What Are GSIBs?
If you need a refresher of the GSIB framework, please check-out our blogs on:
We have recently introduced GSIBView, an app for analysing the scores in more detail. It provides a drill-down into the GSIB components and allows our data customers to analyse particular bank behaviour over time. Check out a run-down of the data and please do contact us for a free trial.
What is Window Dressing?
The best definition I found was from an ECB Working Paper:
Window-dressing is the practice by which regulated entities adjust their activity around an anticipated reporting or disclosure date, with the objective of appearing safer or, in the case of the G-SIB framework, less systemically important to the regulator, supervisor, or market participants. The G-SIB assessment is conducted once a year, and the calculation of G-SIB scores relies on year-end data. Thus, banks involved in the exercise could have an incentive to reduce activities affecting the G-SIB score in the last quarter of the year, with the intention to reduce additional capital buffer requirements arising from the G-SIB framework.ECB Working Paper Series No 2298
The whole paper is worth a read: “Behind the scenes of the beauty contest: window dressing and the G-SIB framework“. It begins by stating;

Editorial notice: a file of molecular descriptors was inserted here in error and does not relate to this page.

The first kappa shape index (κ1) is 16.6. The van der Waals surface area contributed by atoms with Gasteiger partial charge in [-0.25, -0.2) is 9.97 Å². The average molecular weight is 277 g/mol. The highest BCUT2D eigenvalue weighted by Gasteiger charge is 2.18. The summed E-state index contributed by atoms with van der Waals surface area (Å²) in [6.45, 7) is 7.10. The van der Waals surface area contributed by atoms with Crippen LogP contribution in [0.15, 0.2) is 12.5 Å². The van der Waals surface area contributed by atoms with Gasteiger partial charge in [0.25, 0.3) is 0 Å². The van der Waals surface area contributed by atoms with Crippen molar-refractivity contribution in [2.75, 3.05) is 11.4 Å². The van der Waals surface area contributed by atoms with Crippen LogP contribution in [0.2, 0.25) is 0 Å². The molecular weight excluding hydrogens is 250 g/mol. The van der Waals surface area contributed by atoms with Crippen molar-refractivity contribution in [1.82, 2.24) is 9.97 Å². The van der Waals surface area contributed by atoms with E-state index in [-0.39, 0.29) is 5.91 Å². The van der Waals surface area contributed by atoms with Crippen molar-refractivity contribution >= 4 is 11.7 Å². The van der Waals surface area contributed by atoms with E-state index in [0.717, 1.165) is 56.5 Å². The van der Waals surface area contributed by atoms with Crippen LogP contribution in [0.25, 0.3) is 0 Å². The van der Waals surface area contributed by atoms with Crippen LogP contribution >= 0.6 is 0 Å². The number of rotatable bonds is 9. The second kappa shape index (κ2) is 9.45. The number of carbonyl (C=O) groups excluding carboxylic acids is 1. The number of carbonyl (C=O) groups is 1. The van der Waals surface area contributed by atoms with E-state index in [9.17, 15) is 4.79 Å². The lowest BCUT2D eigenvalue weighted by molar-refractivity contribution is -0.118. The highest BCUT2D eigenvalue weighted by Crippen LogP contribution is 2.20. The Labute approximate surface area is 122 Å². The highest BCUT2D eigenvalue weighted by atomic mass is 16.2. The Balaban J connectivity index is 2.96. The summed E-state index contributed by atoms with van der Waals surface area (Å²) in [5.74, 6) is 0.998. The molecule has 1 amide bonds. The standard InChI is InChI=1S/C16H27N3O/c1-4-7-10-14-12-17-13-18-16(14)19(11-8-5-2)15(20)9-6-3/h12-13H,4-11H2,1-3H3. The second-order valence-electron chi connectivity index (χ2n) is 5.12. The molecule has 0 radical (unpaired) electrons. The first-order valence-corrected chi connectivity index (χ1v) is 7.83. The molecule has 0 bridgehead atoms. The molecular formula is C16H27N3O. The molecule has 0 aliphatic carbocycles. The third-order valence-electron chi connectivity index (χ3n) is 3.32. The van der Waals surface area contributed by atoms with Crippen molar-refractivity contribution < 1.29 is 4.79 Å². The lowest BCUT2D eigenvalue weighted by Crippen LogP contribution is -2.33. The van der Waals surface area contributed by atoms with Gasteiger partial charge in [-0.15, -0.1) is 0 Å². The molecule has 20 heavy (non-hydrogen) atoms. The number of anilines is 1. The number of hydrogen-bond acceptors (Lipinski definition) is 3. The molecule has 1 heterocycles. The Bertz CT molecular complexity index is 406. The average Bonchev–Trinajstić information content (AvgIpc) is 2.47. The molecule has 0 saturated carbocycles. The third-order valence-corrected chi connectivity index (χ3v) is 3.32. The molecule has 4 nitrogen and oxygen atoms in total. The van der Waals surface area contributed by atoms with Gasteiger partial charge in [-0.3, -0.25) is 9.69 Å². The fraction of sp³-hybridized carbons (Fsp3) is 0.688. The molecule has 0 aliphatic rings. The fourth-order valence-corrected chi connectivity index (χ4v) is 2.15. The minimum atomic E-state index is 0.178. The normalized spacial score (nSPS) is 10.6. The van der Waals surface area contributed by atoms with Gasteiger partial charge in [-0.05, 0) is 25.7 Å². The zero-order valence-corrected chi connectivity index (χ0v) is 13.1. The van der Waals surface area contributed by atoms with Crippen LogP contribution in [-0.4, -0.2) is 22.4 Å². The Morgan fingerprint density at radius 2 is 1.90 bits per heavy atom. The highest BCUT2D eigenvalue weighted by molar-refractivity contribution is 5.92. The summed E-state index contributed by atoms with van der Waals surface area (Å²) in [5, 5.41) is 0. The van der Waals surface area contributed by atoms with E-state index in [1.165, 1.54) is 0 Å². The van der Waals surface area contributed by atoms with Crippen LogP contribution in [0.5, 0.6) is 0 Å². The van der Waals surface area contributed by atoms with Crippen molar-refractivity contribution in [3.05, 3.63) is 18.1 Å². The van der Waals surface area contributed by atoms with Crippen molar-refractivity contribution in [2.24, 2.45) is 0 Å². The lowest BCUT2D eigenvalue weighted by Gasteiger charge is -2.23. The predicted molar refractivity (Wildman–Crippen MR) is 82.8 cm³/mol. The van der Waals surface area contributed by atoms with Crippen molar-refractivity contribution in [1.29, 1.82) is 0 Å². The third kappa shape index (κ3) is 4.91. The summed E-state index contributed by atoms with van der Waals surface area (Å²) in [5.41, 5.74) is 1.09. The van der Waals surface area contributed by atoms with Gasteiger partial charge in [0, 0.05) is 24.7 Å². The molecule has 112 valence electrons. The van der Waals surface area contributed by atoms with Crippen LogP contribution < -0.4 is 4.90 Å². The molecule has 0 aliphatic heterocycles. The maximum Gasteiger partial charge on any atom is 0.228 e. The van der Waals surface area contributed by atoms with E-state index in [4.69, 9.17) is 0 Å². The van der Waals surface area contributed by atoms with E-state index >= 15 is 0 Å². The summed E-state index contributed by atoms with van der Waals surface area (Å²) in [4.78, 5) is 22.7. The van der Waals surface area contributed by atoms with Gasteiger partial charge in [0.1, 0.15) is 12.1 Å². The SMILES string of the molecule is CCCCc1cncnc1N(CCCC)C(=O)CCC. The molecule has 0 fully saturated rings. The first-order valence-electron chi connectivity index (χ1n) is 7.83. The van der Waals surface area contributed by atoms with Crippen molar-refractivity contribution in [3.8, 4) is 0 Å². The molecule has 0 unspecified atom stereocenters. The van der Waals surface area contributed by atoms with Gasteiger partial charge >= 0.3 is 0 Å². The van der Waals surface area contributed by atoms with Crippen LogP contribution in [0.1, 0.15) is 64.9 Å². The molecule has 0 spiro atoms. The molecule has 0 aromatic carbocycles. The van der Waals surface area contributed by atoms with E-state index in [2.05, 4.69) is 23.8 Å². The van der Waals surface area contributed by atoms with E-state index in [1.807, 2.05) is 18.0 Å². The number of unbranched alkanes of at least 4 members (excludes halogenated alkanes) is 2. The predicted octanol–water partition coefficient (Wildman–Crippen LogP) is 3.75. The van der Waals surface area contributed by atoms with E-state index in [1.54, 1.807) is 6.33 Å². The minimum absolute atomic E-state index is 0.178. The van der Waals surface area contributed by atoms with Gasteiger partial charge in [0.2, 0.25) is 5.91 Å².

This paper illustrates that systemically important banks reduce a range of activities at year end, leading to lower additional capital requirements in the form of G-SIB buffers. The effects are stronger for banks with higher incentives to reduce the indicators, and for banks with balance sheet structures that can more easily be adjusted…. a reduction in the provision of certain services at year-end may adversely affect overall market functioning.ECB Working Paper Series No 2298
In particular, repos (repurchase agreements) are a particularly short-dated activity that can readily be scaled back at reporting dates. They are typically overnight, and certain studies show that “roughly 10 percent of the overall tri-party repo market vanishes at the end of each quarter (when banks have to report their capital ratios).”
The Repo Market
I’m sure that our readers have seen various articles about how GSIB capital requirements, along with the Leverage Ratio, have negatively impacted repo markets. Remember that as we transition to SOFR, we will all be repo traders eventually!
A quick google search shows plenty has been written about it:
However, when I referred back to my previous blogs on GSIB, I couldn’t see where repo activity was included in the GSIB framework. I therefore went back to the original BIS definitions and found the following:
This “Item 13a” falls within the GSIB category “Cross Jurisdictional Activities”.
The ECB paper also suggests that repo activity will impact the Interconnectedness and the Size categories of the GSIB scores as well.
Since repos often occur between financial institutions and represent a considerable share of crossborder transactions, they have an impact on the size as well as the interconnectedness and the cross-jurisdictional indicator of the G-SIB framework.ECB Working Paper Series No 2298